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In the News

Danone to form a joint venture and invest in China's biggest dairy producer

High quality food and drinking water are two very important things that China needs.  In a country where it seems so many times like you cannot trust the food you are eating and the water you are drinking, a well known brand like Danone will be most welcome indeed!  It is a definite step forward for wary consumers in China who are tired of, and a little bit afraid of, the continuous number of food scandals that beset the country on an all too frequent basis. Here is what Danone is doing in China...

Danone, owner of Activia yogurt and Evian water, will spend about €325 million to form a joint venture and invest in China’s biggest dairy producer to expand its brands in the most populous nation.

Danone will have an initial indirect interest of about 4 per cent in China Mengniu Dairy, with the aim of increasing that in the future, the Paris-based company said yesterday. It will also set up a venture with Mengniu for yogurt products in China. Mengniu shares surged the most in four years.

The tie-up will help Danone boost sales in China’s yogurt market, which Euromonitor International estimates will grow 57 per cent to 71.6 billion yuan by 2015. Mengniu gains the investment as food scandals including contaminated baby formula, rat meat sold as mutton, and excessive antibiotics in chicken have fuelled demand for better quality control in the world’s second-largest economy.

“The deal will help strengthen the research and development and capability of Mengniu’s yogurt business, and potentially help them increase market share in China,” said Charlie Chen, a Hong Kong-based analyst at BNP Paribas Securities Asia. “Through its ventures with Arla and Danone, Mengniu is also building a better brand image among consumers.”

Market Share Mengniu closed 10.4 per cent higher at HK$27.05 in Hong Kong trading, the biggest gain since April 14th, 2009. It formed a strategic partnership with Danish dairy firm Arla Foods in 2012 to improve quality inspection techniques and explore further co-operation.

Danone shares were little changed at €58.03 as of 12:16pm local time.

Yesterday’s agreement is the first partnership for the French company in China since the end of the one with Chinese drinks maker Hangzhou Wahaha Group in 2009, Agnes Berthet-d’Anthonay, a spokeswoman for Danone, said. – (Bloomberg)



India and China: Building trade and trust

Many of us remember the turbulent and sometimes violent relations China has had with India over the past decades. Somehow, cooler heads have eventually prevailed and all out war between the two nations has been avoided.  In spite of some recent incidents between the military forces guarding the borders, there are some hopeful signs that relations between China and India may be about to improve.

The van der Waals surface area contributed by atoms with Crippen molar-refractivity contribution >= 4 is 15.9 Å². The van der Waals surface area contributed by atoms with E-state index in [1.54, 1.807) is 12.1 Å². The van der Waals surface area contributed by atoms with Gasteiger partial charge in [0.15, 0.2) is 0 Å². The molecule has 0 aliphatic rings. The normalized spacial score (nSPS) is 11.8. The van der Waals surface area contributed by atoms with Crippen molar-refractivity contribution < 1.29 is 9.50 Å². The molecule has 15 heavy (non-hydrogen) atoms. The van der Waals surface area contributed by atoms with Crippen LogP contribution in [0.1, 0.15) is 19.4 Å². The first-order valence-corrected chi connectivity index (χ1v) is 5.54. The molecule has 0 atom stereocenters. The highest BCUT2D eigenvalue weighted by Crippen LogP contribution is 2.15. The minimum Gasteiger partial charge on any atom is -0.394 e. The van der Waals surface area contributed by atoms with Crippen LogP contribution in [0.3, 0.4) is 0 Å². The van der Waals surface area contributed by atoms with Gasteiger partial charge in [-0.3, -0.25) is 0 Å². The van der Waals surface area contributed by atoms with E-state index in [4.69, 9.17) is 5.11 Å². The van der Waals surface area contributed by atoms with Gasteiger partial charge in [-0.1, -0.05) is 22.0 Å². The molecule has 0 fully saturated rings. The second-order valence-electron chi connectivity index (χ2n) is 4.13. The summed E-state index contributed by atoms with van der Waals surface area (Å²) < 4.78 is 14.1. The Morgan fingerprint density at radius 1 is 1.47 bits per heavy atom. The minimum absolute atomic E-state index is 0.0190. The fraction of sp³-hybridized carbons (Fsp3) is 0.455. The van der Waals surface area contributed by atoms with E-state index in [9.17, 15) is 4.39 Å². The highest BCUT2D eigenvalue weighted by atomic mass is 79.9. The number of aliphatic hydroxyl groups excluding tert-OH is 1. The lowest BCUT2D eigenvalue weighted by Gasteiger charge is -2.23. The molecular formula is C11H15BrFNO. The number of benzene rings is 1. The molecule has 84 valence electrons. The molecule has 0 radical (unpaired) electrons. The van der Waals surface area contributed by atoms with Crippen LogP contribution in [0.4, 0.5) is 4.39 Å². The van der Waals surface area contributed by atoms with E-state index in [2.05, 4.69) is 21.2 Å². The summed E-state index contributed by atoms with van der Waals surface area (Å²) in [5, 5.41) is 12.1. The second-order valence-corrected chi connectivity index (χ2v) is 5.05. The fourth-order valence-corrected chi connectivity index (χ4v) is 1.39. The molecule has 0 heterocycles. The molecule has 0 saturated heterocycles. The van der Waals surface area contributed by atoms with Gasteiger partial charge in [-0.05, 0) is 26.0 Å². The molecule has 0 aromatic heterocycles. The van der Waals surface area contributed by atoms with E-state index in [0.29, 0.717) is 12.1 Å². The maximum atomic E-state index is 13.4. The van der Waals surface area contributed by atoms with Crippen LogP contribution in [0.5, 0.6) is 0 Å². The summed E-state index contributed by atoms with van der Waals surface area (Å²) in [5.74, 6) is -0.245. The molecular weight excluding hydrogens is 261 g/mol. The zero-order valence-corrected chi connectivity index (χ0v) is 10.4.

China's Premier Li Keqiang has arrived in India for his first foreign trip since taking office. It is a sign of improving relations after decades of disagreements between the two countries.

Together, India and China account for more than a third of the world's population, and the two are now looking at ways to work together to boost economic ties and trust.

But amid the talks on trade, there are still lingering disputes over ill-defined boundaries.

The two countries fought a brief but bloody war over disputed territory in 1962 and, just last month, the decades-long dispute over the Ladakh region of eastern Kashmir led to a tense stand-off.

China is a long-time ally and weapons supplier to India's arch-rival Pakistan, while India has irritated China by protecting the Dalai Lama and the self-declared Tibetan government-in-exile.

On a grander scale, China sees itself as Asia's great superpower, while India hopes its growing economic and military might will eventually put it in the same league.

China is India's largest trading partner, but exports remain heavily skewed in China's favor.

A little over 10 years ago, two-way trade was worth just $5bn. Last year it amounted to more than $66bn, but while India exported goods worth $18.8bn to China, China's sales to India were just short of $50bn.

China is the big brother in this relationship, whichever way you look at it.

There is not much to choose between them when it comes to population. China has a little over 1.3bn people to India's 1.2bn.

But China is three times as big geographically, with 9.6 million square kilometers, and the major difference between them: gross domestic product.

Latest figures for China put the value of all goods and services at more than $7tn, versus just under $2tn for India. New Delhi and Beijing have agreed to a bilateral trade target of $100bn for 2015.

So, can the world's two most populous nations resolve their differences and work together?

To discuss this, Inside Story, with presenter Jane Dutton, is joined by guests: Mohan Guruswamy, the chairman and founder of the Centre for Policy Alternatives, and a former adviser to India's finance minister; Andrew Leung, a specialist on China affairs, and former Hong Kong representative to the UN; and Roderic Wye, an associate fellow for Chatham House's Asia programme.


Edward Lehman 雷曼法学博士
Managing Director 董事长

LEHMAN, LEE & XU China Lawyers
Founder of LehmanBrown

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